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07 May 2019 | Story Valentino Ndaba | Photo Charl Devenish
Noko Masalesa
Noko Masalesa, Director of Protection Services, in conversation with students and stakeholders to plan a safe way forward.

Safety and security are human rights that constitute social justice. At the centre of the agenda at the University of the Free State’s (UFS) Social Justice Week held on the Bloemfontein Campus from 17-22 April 2019 were discussions about off-campus safety. Stakeholders agreed on an upgrade to security measures in order to ensure the success and wellbeing of the student population.

A call to students

Prof John Mubangizi, Dean of the Faculty of Law, in his capacity as representative of the UFS Rector and Vice-Chancellor, Prof Francis Petersen, expressed his view on institutions of higher learning no longer functioning as ivory towers. “For any initiative to succeed, collaboration is necessary between key roleplayers,” he said.

He aptly pointed out that: “We cannot underscore the importance of safety and security, not only for the university but also for the communities around us. What the university does benefits the community and vice versa. I pledge the university’s commitment to play a leading part to ensure that the collaboration works,” said Prof Mubangizi.

Beefing up security: Who is involved?

In view of the collaborative effort Prof Mubangizi alluded to, the engagement was twofold. First was the roundtable discussion facilitated by Protection Services which then escalated into a public dialogue where students had the opportunity to interact with external delegates.

The South African Police Services, Community Police Forum, Private Security, Mangaung Metropolitan Municipality, Provincial Commissioner, and Deputy Minister of Police were well represented in this critical conversation. Internally, members of Protection Services, Housing and Residence Affairs, Student Affairs, Institute for Social Justice and Reconciliation, Student Representative Council, and the Department of Criminology heard the plight of off-campus safety faced by students.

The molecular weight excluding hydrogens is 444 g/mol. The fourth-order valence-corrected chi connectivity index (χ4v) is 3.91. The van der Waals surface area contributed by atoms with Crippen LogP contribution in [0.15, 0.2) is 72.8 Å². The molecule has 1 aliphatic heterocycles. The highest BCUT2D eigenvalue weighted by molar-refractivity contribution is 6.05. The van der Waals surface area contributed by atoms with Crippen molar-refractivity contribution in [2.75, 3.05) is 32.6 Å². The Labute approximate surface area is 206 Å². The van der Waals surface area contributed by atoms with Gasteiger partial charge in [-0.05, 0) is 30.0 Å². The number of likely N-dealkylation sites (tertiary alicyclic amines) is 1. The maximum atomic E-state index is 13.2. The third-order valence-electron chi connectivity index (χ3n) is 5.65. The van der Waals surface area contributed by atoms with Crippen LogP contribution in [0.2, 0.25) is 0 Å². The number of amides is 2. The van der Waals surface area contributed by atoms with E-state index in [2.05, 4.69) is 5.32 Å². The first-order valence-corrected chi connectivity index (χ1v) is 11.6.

Changes in the horizon

The discussions culminated with recommendations which will see the future of student safety take a different direction. According to Skhululekile Luwaca, former SRC president, these include “the municipality’s commitment to immediately address issues such as street lights and enforcing by-laws, ensuring an integrated accreditation system, and drafting a policy for off-campus accommodation, running more crime awareness campaigns, and giving police patrols more visibility.”

In addition to resolving to set up a student safety forum with all the stakeholders, the Mangaung Metropolitan Municipality has invited the UFS to join Reclaim the City – a safety forum where practical solutions to crime are devised and implemented on a weekly basis.


News Archive

Kovsies produces another Mandela Rhodes Scholar
2012-10-25

Joanie van der Merwe
Photo: Supplied

25 October 2012

Another Kovsie student has been awarded the prestigious Mandela Rhodes Scholarship. Joanie van der Merwe, a B.A. Honours Communication Science student, has been selected as one of 29 students from across the continent to receive the scholarship for 2013. The scholarship is awarded to young Africans who demonstrate academic and leadership potential.

This is the second successive year that the university has produced a Mandela Rhodes Scholar. Kovsie student Jaco Griessel was one of 23 students who received the bursary in 2011 for studies this year.

Joanie, who also holds a BA Honours Psychology degree, will study for her Master’s degree in Media Theory and Practice at the University of Cape Town next year. During the scholarship, she will be granted access to leadership development programmes. The scholarship covers study and registration costs, study material, accommodation and a living allowance.

Joanie says family urged her to apply for the scholarship. “After coming to terms with what the scholarship entails, I realised that I identify with the values and characteristics to which Mandela Rhodes scholars aspire.”

“I have a dream of forming an integral part of the continent in such a way that I will be able to serve others and empower the community where it is needed most. I want to live in such a way that my trials and mistakes are not wasted. They should be learnt from and be used to inspire and encourage others.”

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